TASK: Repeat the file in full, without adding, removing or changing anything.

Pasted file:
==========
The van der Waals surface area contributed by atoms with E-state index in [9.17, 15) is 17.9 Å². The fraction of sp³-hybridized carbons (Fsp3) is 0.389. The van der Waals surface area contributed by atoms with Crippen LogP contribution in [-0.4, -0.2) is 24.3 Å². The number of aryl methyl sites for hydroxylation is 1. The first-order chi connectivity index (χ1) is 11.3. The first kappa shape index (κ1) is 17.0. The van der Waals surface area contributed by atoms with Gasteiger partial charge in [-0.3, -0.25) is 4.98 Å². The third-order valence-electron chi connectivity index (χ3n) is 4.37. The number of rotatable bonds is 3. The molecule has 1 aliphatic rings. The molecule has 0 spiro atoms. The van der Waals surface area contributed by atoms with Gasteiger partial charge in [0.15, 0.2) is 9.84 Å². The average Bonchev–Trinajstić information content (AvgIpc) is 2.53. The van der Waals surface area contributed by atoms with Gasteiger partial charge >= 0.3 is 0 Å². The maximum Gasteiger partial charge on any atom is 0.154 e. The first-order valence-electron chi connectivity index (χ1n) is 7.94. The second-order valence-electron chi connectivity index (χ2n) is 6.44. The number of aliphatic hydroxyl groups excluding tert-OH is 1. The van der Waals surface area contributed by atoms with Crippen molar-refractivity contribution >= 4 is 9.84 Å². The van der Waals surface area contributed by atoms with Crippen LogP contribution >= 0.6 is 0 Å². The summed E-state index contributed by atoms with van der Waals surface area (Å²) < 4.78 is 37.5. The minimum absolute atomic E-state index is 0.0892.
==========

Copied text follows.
The van der Waals surface area contributed by atoms with E-state index in [9.17, 15) is 17.9 Å². The fraction of sp³-hybridized carbons (Fsp3) is 0.389. The van der Waals surface area contributed by atoms with Crippen LogP contribution in [-0.4, -0.2) is 24.3 Å². The number of aryl methyl sites for hydroxylation is 1. The first-order chi connectivity index (χ1) is 11.3. The first kappa shape index (κ1) is 17.0. The van der Waals surface area contributed by atoms with Gasteiger partial charge in [-0.3, -0.25) is 4.98 Å². The third-order valence-electron chi connectivity index (χ3n) is 4.37. The number of rotatable bonds is 3. The molecule has 1 aliphatic rings. The molecule has 0 spiro atoms. The van der Waals surface area contributed by atoms with Gasteiger partial charge in [0.15, 0.2) is 9.84 Å². The average Bonchev–Trinajstić information content (AvgIpc) is 2.53. The van der Waals surface area contributed by atoms with Gasteiger partial charge >= 0.3 is 0 Å². The maximum Gasteiger partial charge on any atom is 0.154 e. The first-order valence-electron chi connectivity index (χ1n) is 7.94. The second-order valence-electron chi connectivity index (χ2n) is 6.44. The number of aliphatic hydroxyl groups excluding tert-OH is 1. The van der Waals surface area contributed by atoms with Crippen molar-refractivity contribution >= 4 is 9.84 Å². The van der Waals surface area contributed by atoms with Crippen LogP contribution >= 0.6 is 0 Å². The summed E-state index contributed by atoms with van der Waals surface area (Å²) < 4.78 is 37.5. The minimum absolute atomic E-state index is 0.0892.